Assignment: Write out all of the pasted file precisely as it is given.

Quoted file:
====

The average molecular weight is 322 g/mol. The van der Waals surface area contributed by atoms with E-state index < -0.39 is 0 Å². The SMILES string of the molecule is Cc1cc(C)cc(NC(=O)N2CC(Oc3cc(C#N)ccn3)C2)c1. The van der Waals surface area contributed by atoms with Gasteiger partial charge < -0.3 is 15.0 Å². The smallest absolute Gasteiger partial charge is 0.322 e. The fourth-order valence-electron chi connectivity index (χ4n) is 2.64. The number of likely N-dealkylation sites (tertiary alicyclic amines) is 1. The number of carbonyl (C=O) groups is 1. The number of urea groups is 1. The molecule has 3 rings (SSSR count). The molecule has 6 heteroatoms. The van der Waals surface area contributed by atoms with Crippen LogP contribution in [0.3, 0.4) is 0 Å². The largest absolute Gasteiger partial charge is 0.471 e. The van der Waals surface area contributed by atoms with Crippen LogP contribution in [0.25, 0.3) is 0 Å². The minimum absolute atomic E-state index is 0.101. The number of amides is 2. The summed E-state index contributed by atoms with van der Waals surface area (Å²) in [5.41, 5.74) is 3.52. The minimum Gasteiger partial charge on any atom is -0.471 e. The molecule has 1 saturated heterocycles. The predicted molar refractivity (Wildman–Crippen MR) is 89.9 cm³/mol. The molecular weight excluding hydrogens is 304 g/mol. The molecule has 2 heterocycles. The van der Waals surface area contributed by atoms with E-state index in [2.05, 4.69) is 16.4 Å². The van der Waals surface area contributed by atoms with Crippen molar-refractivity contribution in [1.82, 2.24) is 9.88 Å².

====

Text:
The average molecular weight is 322 g/mol. The van der Waals surface area contributed by atoms with E-state index < -0.39 is 0 Å². The SMILES string of the molecule is Cc1cc(C)cc(NC(=O)N2CC(Oc3cc(C#N)ccn3)C2)c1. The van der Waals surface area contributed by atoms with Gasteiger partial charge < -0.3 is 15.0 Å². The smallest absolute Gasteiger partial charge is 0.322 e. The fourth-order valence-electron chi connectivity index (χ4n) is 2.64. The number of likely N-dealkylation sites (tertiary alicyclic amines) is 1. The number of carbonyl (C=O) groups is 1. The number of urea groups is 1. The molecule has 3 rings (SSSR count). The molecule has 6 heteroatoms. The van der Waals surface area contributed by atoms with Crippen LogP contribution in [0.3, 0.4) is 0 Å². The largest absolute Gasteiger partial charge is 0.471 e. The van der Waals surface area contributed by atoms with Crippen LogP contribution in [0.25, 0.3) is 0 Å². The minimum absolute atomic E-state index is 0.101. The number of amides is 2. The summed E-state index contributed by atoms with van der Waals surface area (Å²) in [5.41, 5.74) is 3.52. The minimum Gasteiger partial charge on any atom is -0.471 e. The molecule has 1 saturated heterocycles. The predicted molar refractivity (Wildman–Crippen MR) is 89.9 cm³/mol. The molecular weight excluding hydrogens is 304 g/mol. The molecule has 2 heterocycles. The van der Waals surface area contributed by atoms with E-state index in [2.05, 4.69) is 16.4 Å². The van der Waals surface area contributed by atoms with Crippen molar-refractivity contribution in [1.82, 2.24) is 9.88 Å².